“Zodiac” And Real Lawyer, Fictional Lie Ethics

zodiac Belli

One of the problems with being an ethicist is that every movie seems like an ethics movie.

I watched “Zodiac” last night, struck by how much it resembled “Spotlight,” and not just because Mark Ruffalo had similar roles in the two films. It is a long, intense 2007 movie about the frustrating 1960s and early 1970s manhunt for the serial killer who called himself the “Zodiac” while killing seemingly random victims in the San Francisco Bay Area, and taunting police, Jack the Ripper-style, by sending them  letters, blood stained clothing, and in a special touch, ciphers mailed to local newspapers. The case remains unsolved.

What set off my ethics alarms, however, was a scene based on an actual incident in the case. From the website “Zodiac Killer Facts”:

On the night of October 11, 1969, the Zodiac murdered cabdriver Paul Stine and removed a portion of the victim’s shirt. Days later, the killer mailed an envelope to the offices of The San Francisco Chronicle. Inside, the Zodiac had included a blood-soaked piece of Stine’s shirt along with a letter that traumatized the Bay Area for decades. In his customary cavalier style, The Zodiac wrote, “School children make nice targets. I think I shall wipe out a school bus some morning just shoot out the frunt tire and pick off the kiddies as they come bouncing out.”

The Zodiac’s threat to assassinate school children terrified children and parents everywhere, and created a nightmare of security concerns for police and school officials. Armed men escorted children to and from schools while patrol cars and even aircraft followed along and monitored the surrounding area. As media coverage of Zodiac’s murderous plans increased and fears of a horrific ambush grew, a local television station was the setting for a chilling scene.

In the early morning hours of October 22, 1969, the Oakland police department received a phone call from a man claiming to be the Zodiac. The caller said he wanted famous Boston attorney F. Lee Bailey to appear on a local television talk show, but told the operator that he would settle for San Francisco lawyer Melvin Belli in the event Bailey was unable to appear.

Hours later, Belli was the guest on the show with host Jim Dunbar. A man called the KGO television station several times, and, in conversation with Belli, claimed he was the Zodiac and that his name was “Sam.”

I knew Melvin  Belli in his waning years; he was one of a kind. You may know him from the old Star Trek episode in which he played a sinister alien called “Gorgan” who turned children into murderers. Mel was known as the “King of Torts,” and his Trumpian flare for self promotion and dubious ethics infuriated colleagues and the legal profession. Often lost in the bright lights of his many flamboyant exploits and controversies is that he was one of the truly great and innovative trial lawyers of all time.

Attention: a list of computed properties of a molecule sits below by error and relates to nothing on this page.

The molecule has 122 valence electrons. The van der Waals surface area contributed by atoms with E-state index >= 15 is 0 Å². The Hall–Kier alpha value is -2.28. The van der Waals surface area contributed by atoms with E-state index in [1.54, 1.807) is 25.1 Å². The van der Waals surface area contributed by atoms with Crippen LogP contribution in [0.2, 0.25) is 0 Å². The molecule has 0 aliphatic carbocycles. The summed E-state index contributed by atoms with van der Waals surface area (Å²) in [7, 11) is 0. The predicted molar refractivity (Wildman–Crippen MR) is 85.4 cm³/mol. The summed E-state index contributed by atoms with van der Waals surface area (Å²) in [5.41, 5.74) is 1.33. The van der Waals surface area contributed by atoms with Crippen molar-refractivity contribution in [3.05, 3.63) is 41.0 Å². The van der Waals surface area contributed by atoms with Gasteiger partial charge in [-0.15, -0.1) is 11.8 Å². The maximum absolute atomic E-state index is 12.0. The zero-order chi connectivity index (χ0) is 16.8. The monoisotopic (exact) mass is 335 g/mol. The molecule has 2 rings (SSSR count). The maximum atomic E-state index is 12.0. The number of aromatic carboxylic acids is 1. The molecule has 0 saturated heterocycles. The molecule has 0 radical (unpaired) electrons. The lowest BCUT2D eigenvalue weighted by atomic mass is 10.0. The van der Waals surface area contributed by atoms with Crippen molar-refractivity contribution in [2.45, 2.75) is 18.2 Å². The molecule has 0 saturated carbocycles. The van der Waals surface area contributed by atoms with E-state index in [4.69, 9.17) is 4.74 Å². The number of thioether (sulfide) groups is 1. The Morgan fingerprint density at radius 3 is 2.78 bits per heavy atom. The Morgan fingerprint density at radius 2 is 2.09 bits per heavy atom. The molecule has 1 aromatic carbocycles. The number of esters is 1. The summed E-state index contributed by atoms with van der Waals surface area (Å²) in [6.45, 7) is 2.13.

Here is a video of the actual call:

The film version adds some details that I can’t confirm. It portrays, for example, that the police were tracing the call, and that Belli was under instructions to keep the alleged Zodiac—it is now thought that Belli was talking to a fake—on the line. Whether the film is accurate or not isn’t germane here, as I am interested in the ethics of Belli’s conduct as it was shown to movie audiences, not what he did in real life.

In the film, Belli promises the supposed Zodiac that the phone call isn’t being traced, though it really is, to get the killer to call back after he had hung up in the middle of their initial exchange. This troubles me. There are two provisions in the ABA Model Rules, essentially consistent with the earlier ABA Code that was in place during the Zodiac killings and also consistent with California’s legal ethics regulations, that forbid lawyers from lying. Although the attitude of the profession is that a lawyer is always a lawyer, in most cases the rule is only enforced, except in egregious situations, when a lawyer lies in course of practicing law.

Was Mel Belli practicing law? Don’t be so sure he wasn’t. The man he thought was  Zodiac had said he wanted to speak to a criminal lawyer, F.Lee Bailey, then settled for Belli. Did Mel make it clear to the Zodiac that this wasn’t an attorney-potential client conversation? He did not. Belli may have assumed that since the conversation was in public and confidentiality was out of the question  it was obvious, but he was talking to a lunatic, and the ethics standard isn’t what the lawyer thinks or even what a reasonable client would think, but what the individual in question thinks. It was up to Belli to state, up front, on TV, that in this conversation he was not serving as a lawyer, and that this was not a conversation creating or leading to an attorney client relationship.